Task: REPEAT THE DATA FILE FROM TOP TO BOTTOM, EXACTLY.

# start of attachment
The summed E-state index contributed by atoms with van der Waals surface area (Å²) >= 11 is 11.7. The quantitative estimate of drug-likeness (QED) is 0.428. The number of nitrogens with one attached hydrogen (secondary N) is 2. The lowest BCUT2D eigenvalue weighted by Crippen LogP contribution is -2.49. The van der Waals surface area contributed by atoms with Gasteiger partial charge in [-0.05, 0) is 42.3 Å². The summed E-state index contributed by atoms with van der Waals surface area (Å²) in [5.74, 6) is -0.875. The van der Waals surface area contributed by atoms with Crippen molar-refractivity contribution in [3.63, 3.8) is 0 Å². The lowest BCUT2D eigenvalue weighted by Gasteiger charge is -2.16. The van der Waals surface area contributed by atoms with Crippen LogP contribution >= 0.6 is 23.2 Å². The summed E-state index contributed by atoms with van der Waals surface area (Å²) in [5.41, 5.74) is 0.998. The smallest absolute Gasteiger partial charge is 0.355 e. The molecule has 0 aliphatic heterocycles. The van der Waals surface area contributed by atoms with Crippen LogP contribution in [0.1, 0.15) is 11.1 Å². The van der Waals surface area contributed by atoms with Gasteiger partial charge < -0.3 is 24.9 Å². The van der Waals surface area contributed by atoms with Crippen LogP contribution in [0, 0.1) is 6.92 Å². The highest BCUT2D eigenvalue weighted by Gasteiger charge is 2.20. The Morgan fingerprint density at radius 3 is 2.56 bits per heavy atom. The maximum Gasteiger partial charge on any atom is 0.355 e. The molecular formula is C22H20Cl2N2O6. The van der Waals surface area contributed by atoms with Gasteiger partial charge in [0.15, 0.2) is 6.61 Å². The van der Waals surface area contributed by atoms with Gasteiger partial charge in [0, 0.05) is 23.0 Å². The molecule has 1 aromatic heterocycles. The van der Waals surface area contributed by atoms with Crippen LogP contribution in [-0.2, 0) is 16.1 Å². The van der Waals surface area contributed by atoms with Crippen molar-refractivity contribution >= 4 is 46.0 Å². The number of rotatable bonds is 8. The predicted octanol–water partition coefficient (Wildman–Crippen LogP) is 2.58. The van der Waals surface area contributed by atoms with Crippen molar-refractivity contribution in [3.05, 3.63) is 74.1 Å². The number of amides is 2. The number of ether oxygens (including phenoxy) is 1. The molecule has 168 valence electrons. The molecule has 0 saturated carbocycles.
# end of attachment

The summed E-state index contributed by atoms with van der Waals surface area (Å²) >= 11 is 11.7. The quantitative estimate of drug-likeness (QED) is 0.428. The number of nitrogens with one attached hydrogen (secondary N) is 2. The lowest BCUT2D eigenvalue weighted by Crippen LogP contribution is -2.49. The van der Waals surface area contributed by atoms with Gasteiger partial charge in [-0.05, 0) is 42.3 Å². The summed E-state index contributed by atoms with van der Waals surface area (Å²) in [5.74, 6) is -0.875. The van der Waals surface area contributed by atoms with Crippen molar-refractivity contribution in [3.63, 3.8) is 0 Å². The lowest BCUT2D eigenvalue weighted by Gasteiger charge is -2.16. The van der Waals surface area contributed by atoms with Crippen LogP contribution >= 0.6 is 23.2 Å². The summed E-state index contributed by atoms with van der Waals surface area (Å²) in [5.41, 5.74) is 0.998. The smallest absolute Gasteiger partial charge is 0.355 e. The molecule has 0 aliphatic heterocycles. The van der Waals surface area contributed by atoms with Crippen LogP contribution in [0.1, 0.15) is 11.1 Å². The van der Waals surface area contributed by atoms with Gasteiger partial charge < -0.3 is 24.9 Å². The van der Waals surface area contributed by atoms with Crippen LogP contribution in [0, 0.1) is 6.92 Å². The highest BCUT2D eigenvalue weighted by Gasteiger charge is 2.20. The Morgan fingerprint density at radius 3 is 2.56 bits per heavy atom. The maximum Gasteiger partial charge on any atom is 0.355 e. The molecular formula is C22H20Cl2N2O6. The van der Waals surface area contributed by atoms with Gasteiger partial charge in [0.15, 0.2) is 6.61 Å². The van der Waals surface area contributed by atoms with Gasteiger partial charge in [0, 0.05) is 23.0 Å². The molecule has 1 aromatic heterocycles. The van der Waals surface area contributed by atoms with Crippen LogP contribution in [-0.2, 0) is 16.1 Å². The van der Waals surface area contributed by atoms with Crippen molar-refractivity contribution >= 4 is 46.0 Å². The number of rotatable bonds is 8. The predicted octanol–water partition coefficient (Wildman–Crippen LogP) is 2.58. The van der Waals surface area contributed by atoms with Crippen molar-refractivity contribution in [3.05, 3.63) is 74.1 Å². The number of amides is 2. The number of ether oxygens (including phenoxy) is 1. The molecule has 168 valence electrons. The molecule has 0 saturated carbocycles.